PAGE: How do you see the State Bank's efforts and instance in regulating policies for FDI?

AA: Both the private sector and public sector need to look at what are the sectors that have been successful in attracting FDI in Pakistan because clearly not all sectors have been equally successful. A lot is talked about the fact that the major foreign investment has come in the financial services sector and telecommunication sector. Both these sectors have a common theme which has led to FDI. First, it has been the implementation of the deregulation policy of the government so the government has deregulated, it has liberalized them, and it has privatized any state owned player operating in this sector. In addition to that the government has appointed a regulator in both these sectors. We have the State Bank in the financial services sector and we have PTA in telecommunication sector. And both these sectors are now manned by a very professional team. State Bank here plays two roles; it is primarily a regulator for the financial services sector. If you look at its role in that, it has been highly successful. I think the State Bank is very well regarded by the other state banks around the world. The previous and the current governors both have excellent credentials and have tremendous respect both in and outside the country. They remained successful to spearhead financial reforms and attract foreign investment by providing a level playing field for all players. State Bank also has a second role which is to monitor the progress of the economy. Of course, it has some tools such as monetary policy etc which it can use to curb inflation which is a threat to growth. The State Bank has been playing a very active role recently and trying to control inflation through monetary policy. In addition to that of course things like stability of currency, improving reserves, etc. are the functions of State Bank and the indicators suggest that things are moving in the right direction.

PAGE: Well, by giving the chance to foreign investors to hold local projects on 100% equity basis, do you think it does also have any negative impact?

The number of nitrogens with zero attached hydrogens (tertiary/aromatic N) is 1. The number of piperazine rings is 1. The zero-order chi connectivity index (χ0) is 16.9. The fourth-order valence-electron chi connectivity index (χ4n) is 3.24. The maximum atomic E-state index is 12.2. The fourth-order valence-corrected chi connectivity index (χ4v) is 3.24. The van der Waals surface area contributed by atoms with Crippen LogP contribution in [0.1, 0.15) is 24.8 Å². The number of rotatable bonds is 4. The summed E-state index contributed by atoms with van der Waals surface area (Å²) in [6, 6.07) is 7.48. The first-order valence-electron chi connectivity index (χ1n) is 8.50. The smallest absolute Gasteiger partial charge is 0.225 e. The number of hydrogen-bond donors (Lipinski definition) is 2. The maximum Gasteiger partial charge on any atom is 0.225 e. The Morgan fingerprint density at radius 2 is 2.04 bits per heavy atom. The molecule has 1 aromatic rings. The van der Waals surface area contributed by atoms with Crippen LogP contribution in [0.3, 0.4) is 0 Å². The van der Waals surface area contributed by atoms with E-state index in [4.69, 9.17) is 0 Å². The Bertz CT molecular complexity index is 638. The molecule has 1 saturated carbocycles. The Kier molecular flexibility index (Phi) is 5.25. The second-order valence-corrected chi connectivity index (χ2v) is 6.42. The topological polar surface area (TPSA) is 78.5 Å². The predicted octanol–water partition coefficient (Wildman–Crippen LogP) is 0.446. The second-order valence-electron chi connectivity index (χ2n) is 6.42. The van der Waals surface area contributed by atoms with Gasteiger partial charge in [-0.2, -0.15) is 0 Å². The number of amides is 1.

AA: First, let's talk about the concept of privatization because clearly there are two schools of thought. I think the perspective of our foreign investors who I represent is that the government should not be in the business of running businesses. The government's role is to frame competitive world class policy and it is to have regulators in place to ensure that no distortion is taking place in any sector of the economy. The role of the private sector is to run businesses. Now whether that private sector participant is a local investor or a foreign investor, from a pure economic perspective, it should make no difference. State owned enterprises are getting privatized but local investors have an equal opportunity to participate in those privatizations. In fact, if you look at some of the medium to smaller size privatizations particularly the fertilizer sector in the recent past, those are all being purchased by local entities which is a good sign. When it comes to larger privatizations such as PTCL, some of the banks, I think it is the question of appetite and it is the question of capital. Foreign players tending to have larger balance sheet, have a larger commitment to diversification and growth and keenly participating in it but many of them have got local partners, so local partners also participated to the extent of their risk appetite. The notion that all our state owned enterprises are going to foreigners only tells half the story. Our strategic interests are still safeguarded because those assets still reside in Pakistan so whether you have a bank which is owned by a foreign company, it does not mean that it's got to get up and run away and go to that foreign land. The bank is in Pakistan, it is catering to Pakistani consumers, and it is manned by Pakistani employees. All it is doing is that you are getting transfer of best global practices into your country which is a good thing so we are very much in favor of the privatization program but we do maintain that it is a level playing field where local and foreign investors have an equal opportunity to invest.

PAGE: And there shouldn't be any limitation to it?